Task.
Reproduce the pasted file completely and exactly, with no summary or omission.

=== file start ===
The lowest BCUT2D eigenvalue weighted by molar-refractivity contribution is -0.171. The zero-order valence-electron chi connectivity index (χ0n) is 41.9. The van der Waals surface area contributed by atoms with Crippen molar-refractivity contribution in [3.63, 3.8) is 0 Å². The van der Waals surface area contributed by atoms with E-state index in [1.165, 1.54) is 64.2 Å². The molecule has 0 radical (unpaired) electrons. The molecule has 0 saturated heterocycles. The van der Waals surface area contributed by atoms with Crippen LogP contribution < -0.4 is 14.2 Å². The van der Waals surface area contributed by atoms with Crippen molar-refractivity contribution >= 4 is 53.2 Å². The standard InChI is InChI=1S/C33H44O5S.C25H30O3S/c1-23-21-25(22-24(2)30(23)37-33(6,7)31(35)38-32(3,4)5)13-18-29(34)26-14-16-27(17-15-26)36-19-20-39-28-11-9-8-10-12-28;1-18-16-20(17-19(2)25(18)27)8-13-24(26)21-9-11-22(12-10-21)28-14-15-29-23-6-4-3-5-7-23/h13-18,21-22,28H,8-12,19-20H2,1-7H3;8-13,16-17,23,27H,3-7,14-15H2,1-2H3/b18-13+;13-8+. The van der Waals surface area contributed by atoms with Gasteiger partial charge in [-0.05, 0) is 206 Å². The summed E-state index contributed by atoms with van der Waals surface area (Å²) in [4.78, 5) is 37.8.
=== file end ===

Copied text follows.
The lowest BCUT2D eigenvalue weighted by molar-refractivity contribution is -0.171. The zero-order valence-electron chi connectivity index (χ0n) is 41.9. The van der Waals surface area contributed by atoms with Crippen molar-refractivity contribution in [3.63, 3.8) is 0 Å². The van der Waals surface area contributed by atoms with E-state index in [1.165, 1.54) is 64.2 Å². The molecule has 0 radical (unpaired) electrons. The molecule has 0 saturated heterocycles. The van der Waals surface area contributed by atoms with Crippen LogP contribution < -0.4 is 14.2 Å². The van der Waals surface area contributed by atoms with Crippen molar-refractivity contribution >= 4 is 53.2 Å². The standard InChI is InChI=1S/C33H44O5S.C25H30O3S/c1-23-21-25(22-24(2)30(23)37-33(6,7)31(35)38-32(3,4)5)13-18-29(34)26-14-16-27(17-15-26)36-19-20-39-28-11-9-8-10-12-28;1-18-16-20(17-19(2)25(18)27)8-13-24(26)21-9-11-22(12-10-21)28-14-15-29-23-6-4-3-5-7-23/h13-18,21-22,28H,8-12,19-20H2,1-7H3;8-13,16-17,23,27H,3-7,14-15H2,1-2H3/b18-13+;13-8+. The van der Waals surface area contributed by atoms with Gasteiger partial charge in [-0.05, 0) is 206 Å². The summed E-state index contributed by atoms with van der Waals surface area (Å²) in [4.78, 5) is 37.8.